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Foiled Again: Poems (New Criterion Series) Hardcover – October 26, 2007

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Editorial Reviews

Review

A poet on whom precious little is lost, J. Allyn Rosser loves to subject common experience to an uncommonly intense scrutiny. Getting lost, listening to a Dean Martin song, forgetting a name, encoutering a turtle, reading a children's book―all are studied here in lively fresh language for clues about the possible truth of life. To read Foiled Again is to be edified and delighted. (Billy Collins)

J. Allyn Rosser is a comic poet whose song is frequently tinged with sadness. She keeps her sense of humor even in the direst circumstances, as she digs into the nature of modern love and old fashioned loneliness, motherhood and solitude. In one of this collection's finest poems, 'Literature,' the poet admits, 'I could use a good poem to cheer me up.' These poems, in language that is spirited, inventive, and unflinching, never fail to be cheering, because they are so good. (Mark Jarman)

J. Allyn Rosser is a poet of ebullient energy, and she has a comic gift that is all too rare among her contemporaries. (Georgia Review)

About the Author

J. Allyn Rosser's Misery Prefigured, her second volume of poems, won the Crab Orchard Award and was published by Southern Illinois University Press in 2001. Her first collection of poems, Bright Moves, won the Samuel French Morse Poetry Prize. She is the recipient of the Lavan Younger Poets Award from the Academy of American Poets, the Frederick Bock Prize from Poetry, a Pushcart Prize, and fellowships from the National Endowment for the Arts and the New Jersey State Council on the Arts. She teaches at Ohio University and lives in Athens, Ohio.
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Product Details

  • Series: New Criterion Series
  • Hardcover: 96 pages
  • Publisher: Ivan R. Dee; First edition (October 26, 2007)
  • Language: English
  • ISBN-10: 1566637635
  • ISBN-13: 978-1566637633
  • Product Dimensions: 6.1 x 0.5 x 8.8 inches
  • Shipping Weight: 8.8 ounces (View shipping rates and policies)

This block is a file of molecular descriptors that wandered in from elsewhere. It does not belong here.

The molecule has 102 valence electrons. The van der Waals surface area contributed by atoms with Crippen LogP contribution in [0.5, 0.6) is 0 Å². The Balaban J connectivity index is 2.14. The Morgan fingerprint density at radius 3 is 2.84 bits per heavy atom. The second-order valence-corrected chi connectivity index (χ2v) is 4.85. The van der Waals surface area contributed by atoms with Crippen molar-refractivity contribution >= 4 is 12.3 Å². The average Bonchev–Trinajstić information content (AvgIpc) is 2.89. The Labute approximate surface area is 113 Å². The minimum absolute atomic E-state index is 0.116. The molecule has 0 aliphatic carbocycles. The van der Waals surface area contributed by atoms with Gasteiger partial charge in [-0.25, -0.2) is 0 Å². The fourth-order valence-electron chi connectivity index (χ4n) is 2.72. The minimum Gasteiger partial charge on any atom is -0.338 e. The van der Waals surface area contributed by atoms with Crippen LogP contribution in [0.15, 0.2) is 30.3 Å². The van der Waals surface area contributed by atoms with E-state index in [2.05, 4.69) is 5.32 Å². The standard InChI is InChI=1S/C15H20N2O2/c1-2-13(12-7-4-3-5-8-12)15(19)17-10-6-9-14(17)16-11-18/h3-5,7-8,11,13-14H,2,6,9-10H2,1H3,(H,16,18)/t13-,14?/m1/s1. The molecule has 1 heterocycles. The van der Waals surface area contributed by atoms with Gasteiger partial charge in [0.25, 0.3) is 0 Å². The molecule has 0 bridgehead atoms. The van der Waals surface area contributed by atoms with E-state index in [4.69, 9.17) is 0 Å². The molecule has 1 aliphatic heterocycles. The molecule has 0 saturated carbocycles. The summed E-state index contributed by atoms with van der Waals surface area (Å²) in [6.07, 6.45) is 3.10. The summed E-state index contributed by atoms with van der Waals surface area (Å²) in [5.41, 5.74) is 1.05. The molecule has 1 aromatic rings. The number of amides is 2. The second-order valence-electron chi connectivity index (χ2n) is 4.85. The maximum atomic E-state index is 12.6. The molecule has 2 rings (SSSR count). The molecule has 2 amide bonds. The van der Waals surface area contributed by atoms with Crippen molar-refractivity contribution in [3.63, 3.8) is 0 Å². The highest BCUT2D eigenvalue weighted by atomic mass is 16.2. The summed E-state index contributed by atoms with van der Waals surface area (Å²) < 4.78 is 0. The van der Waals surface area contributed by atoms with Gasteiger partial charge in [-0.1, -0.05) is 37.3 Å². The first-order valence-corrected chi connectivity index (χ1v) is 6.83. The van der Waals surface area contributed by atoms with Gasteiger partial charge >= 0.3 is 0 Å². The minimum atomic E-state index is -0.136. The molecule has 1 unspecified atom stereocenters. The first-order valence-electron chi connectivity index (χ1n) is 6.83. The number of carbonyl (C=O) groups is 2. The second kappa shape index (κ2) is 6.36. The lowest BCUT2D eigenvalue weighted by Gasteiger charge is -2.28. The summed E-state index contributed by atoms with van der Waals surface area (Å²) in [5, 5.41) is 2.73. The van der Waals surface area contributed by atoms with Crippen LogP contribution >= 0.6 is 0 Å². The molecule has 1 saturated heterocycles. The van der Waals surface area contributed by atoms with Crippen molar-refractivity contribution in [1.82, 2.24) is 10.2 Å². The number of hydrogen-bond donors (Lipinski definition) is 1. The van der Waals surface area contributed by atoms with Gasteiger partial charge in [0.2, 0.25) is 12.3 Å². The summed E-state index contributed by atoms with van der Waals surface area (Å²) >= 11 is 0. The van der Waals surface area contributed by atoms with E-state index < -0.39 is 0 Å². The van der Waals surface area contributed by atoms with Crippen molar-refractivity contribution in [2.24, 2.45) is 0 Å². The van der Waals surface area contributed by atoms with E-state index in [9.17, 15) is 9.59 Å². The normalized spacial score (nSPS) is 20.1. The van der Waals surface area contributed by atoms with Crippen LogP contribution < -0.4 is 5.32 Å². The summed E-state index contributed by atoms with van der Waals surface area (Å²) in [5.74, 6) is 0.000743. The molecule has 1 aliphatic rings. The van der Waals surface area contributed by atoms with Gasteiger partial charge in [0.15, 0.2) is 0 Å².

• Average Customer Review: 4.0 out of 5 stars  See all reviews (2 customer reviews)
  • Amazon Best Sellers Rank: #2,903,100 in Books (See Top 100 in Books)

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By Julie Langhinrichs on October 19, 2009
Format: Paperback Verified Purchase
I bought this book of poems because J. Allyn Rosser was one of the winners of the New Criterion Prize, and because the samples shown on-line seemed very interesting. I am very glad I did. While I am not a literary critic or professor, I enjoy poetry that tells a story in a comprehensible way. I keep finding myself re-reading this book, and picking out new favorites.

In particular, I like the author's ability to take ordinary situations and relationships and shine a different light on them, making you say "Aha!" as you get to the point.

My only complaint might be that she writes best when she doesn't go too experimental. Only a few of these poems go too far out for me (and I am a formalist at heart), but they just don't sing the way the others do.
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Format: Hardcover Verified Purchase
It is not immediately apparent to me why J. Allyn Rosser's poetry appeals so much to me. She, as the poet, is very present in her many of her poems and this perspective can sometimes put distance between the poet and her reader. However, Rosser manages to draw us in with her ability to find that universal moment or image.

Some examples of this are "China Map" which tells of a girl lost in a Chinese city who is helped by a man who "was old the way everyone is old/when you're sixteen: maybe fifty." He draws a map to help her find her way back to her hotel. In "Street Boy," she watches two boys standing in the rain, one of whom (the "bad boy") powerfully draws her attention. In "Unthought," she becomes obsessed about trying to recall the name of the man who donated his skull to the theater. "Subway Seethe" and "Bus to San Miniato al Monte" are also excellent poems using this approach.

She takes more risks in poems where she is more distant; however, when she succeeds with these, she succeeds amazingly well. "Be the Dog," "Soldier Lives to Tell," and "Before You Go" all have great passages but "Lullaby for the End of the Second Millennium" and "Lunch Break" with their apocalyptic themes are really magnificent. "Lunch Break" is filled with great images of an active world falling to silence while "Lullaby..." is a clever piece of writing that describes how the beginning and end of the world mirror each other in "boiling rock." These are among the best poems in the book.

Of course, poetry is a hard thing, and there are poems in this book that miss. Much of section III, for example, didn't do much for me. Still, overall, I was impressed by how well, no matter the style or subject matter of the poem, Rosser's voice came through. Having such a powerful voice is not a common skill and her poetry stands on the strength of it.
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